Detectives named a former Florida deputy as the only probable suspect in the cold case rape and murder of an 11-year-old girl in 1983, authorities announced Thursday. The St. Lucie County Sheriff’s Office said it is unable to pursue charges against the perpetrator because he died in 2008. 

Lora Ann Huizar, 11, and former deputy James Howard Harrison. 

St. Lucie County Sheriff’s Office

Witnesses originally reported that a uniformed patrol deputy watched Lora Ann Huizar walking toward her home from a local gas station on November 6, 1983, which was around the same the time of her disappearance. The deputy was later confirmed to be James Howard Harrison. 

Authorities recovered the young girl’s body three days later. Both the location where witnesses saw Huizar walking and where her body was found were within the boundaries of Harrison’s patrol duties at the time, officials said. 

However, detectives originally assigned to the case were not able to link the deputy to the murder or identify any suspects. 

Decades later, the St. Lucie County Sheriff’s Office established a cold case squad to reopen closed crime cases. Police chose Huizar’s murder to re-investigate because of the victim’s young age, Sheriff Ken J. Mascara said Thursday at a press briefing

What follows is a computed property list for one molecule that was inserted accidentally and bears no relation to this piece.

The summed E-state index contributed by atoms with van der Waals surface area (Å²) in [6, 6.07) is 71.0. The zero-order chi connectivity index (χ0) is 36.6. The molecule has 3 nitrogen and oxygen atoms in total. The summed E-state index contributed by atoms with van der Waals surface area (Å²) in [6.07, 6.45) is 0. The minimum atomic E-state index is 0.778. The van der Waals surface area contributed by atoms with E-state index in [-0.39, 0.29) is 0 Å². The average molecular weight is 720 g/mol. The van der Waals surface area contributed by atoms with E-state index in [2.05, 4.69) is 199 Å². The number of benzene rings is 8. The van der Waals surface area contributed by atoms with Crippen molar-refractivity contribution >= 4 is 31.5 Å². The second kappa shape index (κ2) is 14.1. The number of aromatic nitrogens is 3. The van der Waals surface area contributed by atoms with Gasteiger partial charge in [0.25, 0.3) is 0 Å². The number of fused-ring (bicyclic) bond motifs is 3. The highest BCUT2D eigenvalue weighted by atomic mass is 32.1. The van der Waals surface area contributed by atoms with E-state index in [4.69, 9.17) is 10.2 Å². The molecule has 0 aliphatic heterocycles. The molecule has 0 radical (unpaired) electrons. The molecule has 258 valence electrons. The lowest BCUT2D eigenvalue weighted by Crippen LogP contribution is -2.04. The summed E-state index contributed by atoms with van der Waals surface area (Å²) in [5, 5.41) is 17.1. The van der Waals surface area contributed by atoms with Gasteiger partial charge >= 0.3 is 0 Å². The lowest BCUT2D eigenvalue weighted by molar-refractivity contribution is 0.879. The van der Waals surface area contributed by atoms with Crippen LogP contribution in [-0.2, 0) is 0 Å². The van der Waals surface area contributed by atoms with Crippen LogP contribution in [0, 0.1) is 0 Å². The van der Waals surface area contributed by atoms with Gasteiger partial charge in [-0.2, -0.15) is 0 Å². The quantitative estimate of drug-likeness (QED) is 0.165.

In 2021, analysts at a private DNA lab were able to recover DNA of an unknown male from the victim’s sexual assault kit, police said. With the new finding, detectives obtained a warrant to exhume Harrison’s body, but they were unable to compare his DNA due to its degradation over time. 

Detectives did confirm that on the day Huizar’s body was found, Harrison instructed two witnesses to leave the scene before other authorities arrived to assist with the case. Once the other officials arrived, Huizar’s body was in a different location and position than witness’ accounts.

“We have established probable cause to determine that Harrison abducted, sexually assaulted and murdered the juvenile victim and later altered the crime scene by placing the victim in a drainage ditch in an attempt to destroy physical evidence,” chief deputy Brian Hester said. 

Over the span of his career, Harrison worked for 10 different law enforcement agencies throughout Florida, where he “exhibited a pattern of inappropriate behavior involving juvenile females,” the St Lucie County Sheriff’s Office said. 

Mascara, who recalled working with Harrison in the late 1970s and 1980s, said he had reported the former deputy’s inappropriate relationships with young women. Mascara said his supervisor defended Harrison at the time, saying that Harrison used his status as a church preacher to mentor troubled kids.

“In my mind I wonder if he was using his authority as a deputy sheriff and his standing as a preacher in the community to go ahead and violate children during the entire course of his life,” Mascara said. “This is a very very concerning case because of that.”

Harrison could have been responsible for other sexual assault cases across the state, police said. The sheriff’s office urged the community to contact the St. Lucie County Criminal Investigation Division should anyone have information about any possible criminal cases involving Harrison.